Wednesday, April 27, 2011

997. Martin Eden by Jack London

Rating: 5. Top 10 contender
Read before: New read
Written: 1900s
Edition: The Modern Library New York 2002

Martin Eden, a rough, uneducated sailor from a working class background, struggles to rise above his destitute circumstances through self-education. The main force behind his efforts is his love for Ruth Morse, a member of a bourgeois family, and his desire to be worthy of her. But is becoming bourgeois a worthwhile achievement? Is Ruth Morse actually worthy of his love? And is what he’s working for a dream?

First chapter:
What I got was the two sides to Martin Eden. On the one side he’s commonplace—he’s physically awkward and speaks badly—but this contrasts with his thirst for knowledge and beauty. There’s something admirable in him from the beginning and we see this through Ruth's eyes. He wants to improve himself: “I guess the real facts is that I don’t know nothin’ much about such things. It ain’t in my class. But I’m going to make it in my class.” (p12).

I wasn’t sure whether I’d like this book, but for the second time this year I found a book I couldn’t put down, a book I’d reread: it was accessible, it was real and I found myself admiring and connected to Eden’s struggle. What I particularly liked was the surface struggle by Eden to be a successful writer and in turn be worthy of Ruth Morse, highlighting the difference between the uncritical, machinelike nature of how “educated” people think versus the difference between education and ability to critically think and analyse.

Martin wanted to be educated for two reasons: he had an innate yearning for more and plus he wanted to win the girl. Both were important but for different reasons.

From the beginning it was clear Martin was more than a rough, uncouth working class sailor. He had potential despite his lack of understanding of art in thinking art painting was a trick: "He stared at what seemed a careless daub of paint, then stepped away. Immediately all the beauty flashed back into the canvas." (p5)

We hear of his yearning from him: "Into his eyes leaped a wistfulness and a yearning as promptly as the yearning leaps into the eyes of a starving man at sight of food. An impulsive strike, with one lurch to right and left of the shoulders, brought him to the table, where he began affectionately handling the books. He glanced at the titles and the authors' names, read fragments of text, caressing the volumes with this eyes and hands ..." (p5) And we hear it from Ruth who sees something special in Eden she shares with us: “The ill-fitting clothes, battered hands, and sunburned face remained; but these seemed the prison-bars through which she saw a great soul looking forth, inarticulate and dumb because of those feeble lips that would not give it speech.” (p24)

But even though this spark to learn and grow is within Eden, meeting Ruth gives him a vision of a woman from another world he wants to be worthy of. Love at first sight: “Never had he seen such a woman.” (p7) “He had met the woman at last—the woman that he had thought little about, not being given to thinking about women, but whom he had expected, in a remote way, he would sometime meet.” (p27) “But as the meet and lowly at the penitent form catch splendid glimpses of their future lordly existence, so did he catch similar glimpses of the state he would gain by possessing her. But this possession of her was dim and nebulous and totally different from possession as he had known it. Ambition soared on mad wings, and he saw himself climbing the heights with her, sharing thoughts with her, pleasuring in beautiful and noble things with her.” (p28)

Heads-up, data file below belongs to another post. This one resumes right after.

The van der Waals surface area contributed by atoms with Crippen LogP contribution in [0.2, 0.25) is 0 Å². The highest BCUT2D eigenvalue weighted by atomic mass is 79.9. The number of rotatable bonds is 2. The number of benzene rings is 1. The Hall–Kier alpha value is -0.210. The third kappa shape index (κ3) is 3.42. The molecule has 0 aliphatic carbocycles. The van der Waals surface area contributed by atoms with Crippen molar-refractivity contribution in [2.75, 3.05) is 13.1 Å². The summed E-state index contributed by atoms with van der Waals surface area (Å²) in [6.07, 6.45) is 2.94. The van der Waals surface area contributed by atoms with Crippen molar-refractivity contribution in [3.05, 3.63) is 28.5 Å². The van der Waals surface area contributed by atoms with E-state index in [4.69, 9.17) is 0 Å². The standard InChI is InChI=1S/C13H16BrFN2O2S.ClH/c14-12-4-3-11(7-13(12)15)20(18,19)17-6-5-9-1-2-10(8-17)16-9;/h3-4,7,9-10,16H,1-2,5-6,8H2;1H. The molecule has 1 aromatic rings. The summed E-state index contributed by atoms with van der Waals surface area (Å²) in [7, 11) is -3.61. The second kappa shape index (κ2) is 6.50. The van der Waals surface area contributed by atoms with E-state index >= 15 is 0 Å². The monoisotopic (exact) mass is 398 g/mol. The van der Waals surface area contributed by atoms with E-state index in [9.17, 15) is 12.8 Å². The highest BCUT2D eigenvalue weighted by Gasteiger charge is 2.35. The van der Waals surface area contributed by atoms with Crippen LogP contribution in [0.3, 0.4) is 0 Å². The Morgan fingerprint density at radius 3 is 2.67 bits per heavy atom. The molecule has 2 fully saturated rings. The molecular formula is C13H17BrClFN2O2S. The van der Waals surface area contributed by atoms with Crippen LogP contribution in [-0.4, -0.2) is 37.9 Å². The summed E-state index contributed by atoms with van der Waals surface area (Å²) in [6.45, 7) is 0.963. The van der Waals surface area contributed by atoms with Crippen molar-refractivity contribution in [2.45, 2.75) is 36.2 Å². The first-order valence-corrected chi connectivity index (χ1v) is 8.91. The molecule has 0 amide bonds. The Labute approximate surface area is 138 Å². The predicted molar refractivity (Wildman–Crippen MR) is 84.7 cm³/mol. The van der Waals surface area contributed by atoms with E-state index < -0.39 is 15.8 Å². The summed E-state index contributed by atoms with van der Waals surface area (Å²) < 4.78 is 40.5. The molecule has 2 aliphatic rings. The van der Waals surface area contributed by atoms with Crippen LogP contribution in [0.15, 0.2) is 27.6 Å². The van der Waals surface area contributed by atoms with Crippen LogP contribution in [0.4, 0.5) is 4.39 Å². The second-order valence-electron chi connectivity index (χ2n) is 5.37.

At first Eden sees education as indistinguishable from being middle class. He admires them and thinks that becoming educated will result in him becoming one of them and thus win the girl. But Martin’s ultimate success in becoming a “thinking” man makes him neither working class or bourgeois, and one who no longer wants to live according to their maxims or rules. The primary rule he doesn’t want to live in accordance with is the obsession of paid work that comes from both the working class and the bourgeois; Martin’s sister Gertrude talking about her petty tyrant of a husband Bernard Higginbotham says: “Bernard does like to see a man at honest work.” (p348) Martin’s other sister Marian repeats her husband Hermann von Schmidt’s belief that "I think it would be much better if you got a job," she said firmly, and he saw she was sincere.” (p257)

This frustrates Martin because he sees the soul destroying dullness of it: “Get a job! Go to work! Poor, stupid slaves, he thought, while his sister talked. Small wonder the world belonged to the strong. The slaves were obsessed by their own slavery. A job was to them a golden fetich before which they fell down and worshipped.” (p 333) And it was frustrating because he’d also found his own reality; a reality of ideas and analysis and thought he never imagined existed and which found life in his writing: “And then, in splendor and glory, came the great idea. He would write. He would be one of the eyes through which the world saw, one of the ears through which it heard, one of the hearts through which it felt. He would write - everything - poetry and prose, fiction and description, and plays like Shakespeare. There was career and the way to win to Ruth.” (p77)

But this isn’t enough for Ruth because it’s not only the working class who demand he gets a job: Ruth, her brother, her father, her mother demand the same thing: “He had read her all that he wrote - poems, stories, essays - "Wiki-Wiki," "The Shame of the Sun," everything. And she had always and consistently urged him to get a job, to go to work - good God! - as if he hadn't been working, robbing sleep, exhausting life, in order to be worthy of her.” (p371)

The true heights of thought came with Eden’s friendship with Brissenden and his introduction to Kreis, Parry, Stevens, Andy, Harry and others. He only meet Brissenden’s friends once but the meeting was an epiphany for him; their ideas fed him and the nature of their conversation gave him hope that being a thinking person was a worthwhile aim: “The books were alive in these men. They talked with fire and enthusiasm, the intellectual stimulant stirring them as he had seen drink and anger stir other men.” (p308)